Then, in 1996 and ’97, the orphanages around Hunan began to participate in a fast-growing program that was sending thousands of baby girls abroad for adoption. For each baby adopted, the supplying orphanage would receive a donation of $3,000 from the adoptive parents.
Instead of rejecting the babies, the local orphanage director began begging Chen to bring in as many as she could, even offering to pay her expenses and then some.
“ ‘Do us a favor, auntie,’ ” she said the director told her. “ ‘Bring us all the abandoned babies you can find.’ ”
Five other orphanages opened nearby and were making the same request. By 2000, however, the supply of babies was drying up.
Rising incomes, changing attitudes toward girls and weaker enforcement of the one-child policy had combined to stem the widespread dumping of baby girls. Besides, pregnant women who were insistent on a boy would determine the gender with ultrasound (illegal, but common just the same) and abort female fetuses.
But foreign adoptions were in full swing, with more than 5,000 babies heading to the United States in 2000 alone.
“It used to be that you’d get 50 or 100 yuan [$7.30 or $14.60] per baby, then 700 or 800, but there was more demand and fees kept rising and they’d bring in babies from other provinces,” Duan said.
One such place was neighboring Guangdong, the manufacturing hub of China, with a large population of migrant workers who often couldn’t keep their babies.
By chance, the husband of Duan’s sister Meilin got a job in 2001 working on a chicken farm in the small Guangdong city of Wuchuan. Nearby lived an older woman by the name of Liang Guihong, a former garbage collector, who for years had been taking in babies. She sometimes had more than 20 newborns in her home, lined up on blankets on her beds.
The Duan family members saw opportunity. They started buying up the babies to sell to the orphanages in Hunan.
“Liang used to take care of the babies out of kindness, but she turned into a businesswoman,” Duan recalled in the interview.
Instead of turning over extra babies to the orphanages in Guangdong, Liang preferred to sell them to traffickers who would pay more to take them to Hunan or adjacent Jianxi province, which also supplied many of the babies adopted in the United States. The Duans say that in addition to the 85 babies she provided them, Liang sold more than 1,000 to orphanages.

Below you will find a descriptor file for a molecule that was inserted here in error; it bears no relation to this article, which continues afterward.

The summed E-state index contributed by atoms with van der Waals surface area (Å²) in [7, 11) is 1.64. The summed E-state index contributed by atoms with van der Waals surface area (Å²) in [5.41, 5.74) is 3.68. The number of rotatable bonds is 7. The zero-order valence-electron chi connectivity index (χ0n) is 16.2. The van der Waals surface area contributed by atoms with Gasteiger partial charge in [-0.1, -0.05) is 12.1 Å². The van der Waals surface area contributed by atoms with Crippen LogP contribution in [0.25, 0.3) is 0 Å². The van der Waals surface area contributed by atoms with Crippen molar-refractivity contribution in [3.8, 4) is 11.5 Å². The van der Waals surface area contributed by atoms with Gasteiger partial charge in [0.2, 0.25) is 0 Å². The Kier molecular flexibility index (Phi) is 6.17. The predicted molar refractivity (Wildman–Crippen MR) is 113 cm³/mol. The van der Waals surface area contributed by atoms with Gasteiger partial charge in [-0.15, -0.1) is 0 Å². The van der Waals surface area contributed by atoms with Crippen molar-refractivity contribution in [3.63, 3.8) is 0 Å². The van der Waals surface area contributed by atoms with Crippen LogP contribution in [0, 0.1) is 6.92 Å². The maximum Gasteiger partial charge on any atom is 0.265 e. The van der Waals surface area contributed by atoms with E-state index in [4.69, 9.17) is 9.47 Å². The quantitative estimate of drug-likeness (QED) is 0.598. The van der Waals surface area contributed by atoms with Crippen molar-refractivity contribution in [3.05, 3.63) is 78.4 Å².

The orphanages disguised the origins of the babies, the Duans said.
“They would fabricate the information. They would say that the baby was found at the Sunday market, near the bridge, on the street. Very few of the stories they put in the babies’ files were true. Only the director of the orphanage knew the babies were really from Guangdong,” Duan’s father said.
The orphanages had to comply with a law requiring that they look for the birth parents before putting a baby up for adoption. The Hunan civil affairs department put official notices seeking the birth parents of the babies in a local paper, but they were filled with deliberate misinformation about where the babies had been found.
The well-publicized court case involving the Duans prompted the China Center of Adoption Affairs to suspend adoptions from Hunan and warn orphanages against paying for babies. Insiders in the orphanage community here say the practice continues, but with more discretion.
Deng Yuping, director of an orphanage in Yichun in Jiangxi province, said he pays up to $75 to cover transportation costs for people who bring in babies, but that many walk away because they can get more from other orphanages.
“It’s true, some orphanages are paying bigger ‘finder’s fees’ than we are,” Deng said.
Orphanage directors acknowledge that they don’t have the resources to make sure that babies brought in had been abandoned.
“We can only take care of the child. It is up to the public security bureau [police] to investigate if that child was really abandoned,” said Chen Ming, a former orphanage director who received a suspended sentence in the Duans’ case.
The Chinese government acknowledges that each year 30,000 to 60,000 children go missing, most of them abducted.
The Los Angeles Times reported in September that local family planning officials in Guizhou and Hunan provinces sometimes confiscated babies from families that had violated the one-child policy and then collected money by selling the children for foreign adoption.
There is no evidence, in the Duans’ case, that any of the babies had been kidnapped or forcibly taken from their parents. The Duans insist that even if they broke the law, the babies have had a better life as a result.
“Many of those babies would have died if nobody took them in. I took good care of the babies,” said the mother, Chen. “You can be the judge -- am I a bad person for what I did?”
Nicole Liu and Angelina Qu of The Times’ Beijing Bureau contributed to this report.